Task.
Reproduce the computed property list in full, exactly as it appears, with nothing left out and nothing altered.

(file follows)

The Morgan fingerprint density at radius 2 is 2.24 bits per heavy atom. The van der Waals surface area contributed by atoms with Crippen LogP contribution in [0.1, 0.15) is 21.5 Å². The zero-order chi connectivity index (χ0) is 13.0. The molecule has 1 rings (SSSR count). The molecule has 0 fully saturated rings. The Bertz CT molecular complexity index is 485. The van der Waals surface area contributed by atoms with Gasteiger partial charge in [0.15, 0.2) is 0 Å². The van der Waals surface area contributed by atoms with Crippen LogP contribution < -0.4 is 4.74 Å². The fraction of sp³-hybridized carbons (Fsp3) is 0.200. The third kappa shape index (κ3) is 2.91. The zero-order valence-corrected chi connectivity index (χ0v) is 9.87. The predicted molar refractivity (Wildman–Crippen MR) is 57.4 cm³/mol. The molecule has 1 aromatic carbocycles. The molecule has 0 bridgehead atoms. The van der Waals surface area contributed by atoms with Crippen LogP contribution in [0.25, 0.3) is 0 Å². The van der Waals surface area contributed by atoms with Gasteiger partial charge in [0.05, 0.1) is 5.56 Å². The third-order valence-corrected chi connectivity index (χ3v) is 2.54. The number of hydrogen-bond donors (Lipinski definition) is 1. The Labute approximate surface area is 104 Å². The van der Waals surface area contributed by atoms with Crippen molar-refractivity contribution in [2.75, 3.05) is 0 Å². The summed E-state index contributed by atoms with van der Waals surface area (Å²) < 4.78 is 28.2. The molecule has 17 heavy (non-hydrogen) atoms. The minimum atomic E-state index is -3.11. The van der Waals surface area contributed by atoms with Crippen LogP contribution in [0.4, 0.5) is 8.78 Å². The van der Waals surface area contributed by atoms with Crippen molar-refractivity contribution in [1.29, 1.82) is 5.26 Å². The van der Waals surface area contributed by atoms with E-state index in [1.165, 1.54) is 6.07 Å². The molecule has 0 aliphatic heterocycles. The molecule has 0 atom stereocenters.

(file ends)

The Morgan fingerprint density at radius 2 is 2.24 bits per heavy atom. The van der Waals surface area contributed by atoms with Crippen LogP contribution in [0.1, 0.15) is 21.5 Å². The zero-order chi connectivity index (χ0) is 13.0. The molecule has 1 rings (SSSR count). The molecule has 0 fully saturated rings. The Bertz CT molecular complexity index is 485. The van der Waals surface area contributed by atoms with Gasteiger partial charge in [0.15, 0.2) is 0 Å². The van der Waals surface area contributed by atoms with Crippen LogP contribution < -0.4 is 4.74 Å². The fraction of sp³-hybridized carbons (Fsp3) is 0.200. The third kappa shape index (κ3) is 2.91. The zero-order valence-corrected chi connectivity index (χ0v) is 9.87. The predicted molar refractivity (Wildman–Crippen MR) is 57.4 cm³/mol. The molecule has 1 aromatic carbocycles. The molecule has 0 bridgehead atoms. The van der Waals surface area contributed by atoms with Crippen LogP contribution in [0.25, 0.3) is 0 Å². The van der Waals surface area contributed by atoms with Gasteiger partial charge in [0.05, 0.1) is 5.56 Å². The third-order valence-corrected chi connectivity index (χ3v) is 2.54. The number of hydrogen-bond donors (Lipinski definition) is 1. The Labute approximate surface area is 104 Å². The van der Waals surface area contributed by atoms with Crippen molar-refractivity contribution in [2.75, 3.05) is 0 Å². The summed E-state index contributed by atoms with van der Waals surface area (Å²) < 4.78 is 28.2. The molecule has 17 heavy (non-hydrogen) atoms. The minimum atomic E-state index is -3.11. The van der Waals surface area contributed by atoms with Crippen LogP contribution in [0.4, 0.5) is 8.78 Å². The van der Waals surface area contributed by atoms with Crippen molar-refractivity contribution in [1.29, 1.82) is 5.26 Å². The van der Waals surface area contributed by atoms with E-state index in [1.165, 1.54) is 6.07 Å². The molecule has 0 aliphatic heterocycles. The molecule has 0 atom stereocenters.